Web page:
Spring is the busiest time for people moving home, and despite the dark clouds of Covid uncertainty, many people will still be on the move in the next few months. A house move can be stressful, there is a lot to think about, and home safety may not be a priority. 

When you move into a new home, the list of tasks you need to get through can seem endless. However, home safety checks are vitally important, and they should definitely be on your list of tasks. They can save lives, and they’ll only take you a couple of minutes to complete when you first move in.


All homes should have both smoke alarms and carbon monoxide detectors in place these days, but there is a possibility that some of them are actually worthless due to lack of maintenance. Most fire alarms and carbon monoxide detectors will have a test button that’ll let you know whether or not the battery is good, so give each a press to make sure.

It’s also worth checking their positioning while you have them on your mind. Houses should have at least one on each level, and flats should have theirs centrally positioned.


Checking your front could save you money and even help prevent burglars from gaining easy access to your home. Front doors are built differently to those which you find inside the home, so they often fit them to the exterior by mistake. Others may fit them simply to save money.

Exterior doors will also help keep the heat where you want it, inside your home. Modern interior doors are usually hollow, so not only will they offer minimal insulation, but they’ll also prove inadequate as barriers to entry should someone try to force their way into your property. If you suspect that your front door isn’t what it should be, make it a priority to change them.


Windows are another important thing to check when you first move in, especially those on the ground floor. Make sure they open and close properly and that they are securable when shut. Look out for any signs of damage, both inside and out, and check for any defects.

Windows are a common access point for burglars, so make sure all of your latches work correctly and that your windows sit properly in their frames. 


Another high priority job should be changing the locks. There’s no easier way to gain entry to a property than to have the keys and, let’s face it; there’s no way of knowing who has a set when you take over a new property.

Previous owners may have given a spare to any number of people, anyone could have immediate access to your home, so it’s well worth the expense of getting your locks changed as soon as possible.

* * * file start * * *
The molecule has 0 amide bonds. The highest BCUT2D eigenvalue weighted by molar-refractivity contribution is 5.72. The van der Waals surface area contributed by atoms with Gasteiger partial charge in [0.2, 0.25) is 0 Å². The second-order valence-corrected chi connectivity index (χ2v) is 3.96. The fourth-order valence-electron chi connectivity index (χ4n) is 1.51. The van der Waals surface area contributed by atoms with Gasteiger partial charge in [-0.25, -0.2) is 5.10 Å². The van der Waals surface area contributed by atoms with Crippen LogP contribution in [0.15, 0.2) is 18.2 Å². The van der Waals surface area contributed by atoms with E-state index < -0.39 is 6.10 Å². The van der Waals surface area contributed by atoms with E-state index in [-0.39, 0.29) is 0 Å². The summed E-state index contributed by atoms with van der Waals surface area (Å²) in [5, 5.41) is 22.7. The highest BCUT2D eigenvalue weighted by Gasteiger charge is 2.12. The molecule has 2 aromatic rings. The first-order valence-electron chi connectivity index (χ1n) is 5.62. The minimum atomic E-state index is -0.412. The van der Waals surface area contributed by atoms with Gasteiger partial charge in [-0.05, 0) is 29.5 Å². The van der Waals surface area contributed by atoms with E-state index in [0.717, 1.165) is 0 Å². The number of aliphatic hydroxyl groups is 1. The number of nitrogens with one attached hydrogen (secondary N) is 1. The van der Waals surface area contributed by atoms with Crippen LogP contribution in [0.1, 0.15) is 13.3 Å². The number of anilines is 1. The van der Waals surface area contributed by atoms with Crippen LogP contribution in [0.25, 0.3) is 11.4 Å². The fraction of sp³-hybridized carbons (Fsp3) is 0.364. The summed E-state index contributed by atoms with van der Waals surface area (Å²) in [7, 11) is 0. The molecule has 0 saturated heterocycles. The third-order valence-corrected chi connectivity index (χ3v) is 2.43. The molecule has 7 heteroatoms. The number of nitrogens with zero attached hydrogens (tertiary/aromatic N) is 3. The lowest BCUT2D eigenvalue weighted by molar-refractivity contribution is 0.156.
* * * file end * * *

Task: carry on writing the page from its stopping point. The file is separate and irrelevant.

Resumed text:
As you move in, you should find your fuse box. Most electrical circuit boxes are fairly standard, but if you’re moving into an older property, you may find a somewhat different layout with which you’ll want to get acquainted.

Take a look at all of the wall sockets as well. Make sure none of them is loose and check to see if any remain in the skirting boards. This should have been picked up by your surveyor, but if you didn’t have one conducted you might want to get an electrician in to take a look at your home’s wiring to be on the safe side.


Another quick check that could save a lot of hassle, later on, is to take a look at any exposed pipework you may find in and around your home. Look out for corrosion, rust stains, and any other signs of leakage. If you spot something you don’t like the look of, call a plumber and have them run an inspection. Preventative action could save you money in the long run. While you are looking over your pipework, be sure to locate your stopcock too. Check to make sure it isn’t seized or jammed as well.


That’s it! A quick shortlist of home checks everyone should do when they are moving to a new home.

It is important to add that if you have a child, then child safety is probably on top of your list. For families with children, it’s essential to make their new environment safe as soon as possible. So here are also some advice for parents.

Apart from all the checks you’ve already done, you should quickly check how far all the windows in your new home open, even ones on the ground floor. You might need catches or window locks. If you’ve moved into a home with a balcony, check that your young child can’t get out on to it. Again, fit a lock if necessary. Check balconies for climb ability, keep them clear of anything which toddlers could climb on, and check any gaps in any railings.

If you’ve moved to a new area or even a new street, the roads, volume, and traffic speed will be unfamiliar. There may be new or busier roads to cross on the way to school, so practice the new school run if you can.

If you’ve moved to a property that now has a driveway, you should be careful when entering and leaving the drive. Walk around the garden, check if children could find their way into neighbouring gardens or onto the street. If the garden has a pond or a water butt, make them safe as soon as you can. 

In the period of transition, try to keep potentially harmful things, such as household cleaners, liquitabs and tablets, key fobs out of reach and sight of young children. 

A few checks before and just after you move won’t take long but will give you peace of mind and help protect yourself and your family from a serious accident.

Well, I hope this helps. Not only do I provide posts to help promote and support the community of Tooting and its surrounding areas, but I am a local property expert too. As always, please do get in touch with me should you need help or advice with the sale or rental of your property, I am here to help.

Chuk - Your Local Property Expert for Tooting and Surrounding Areas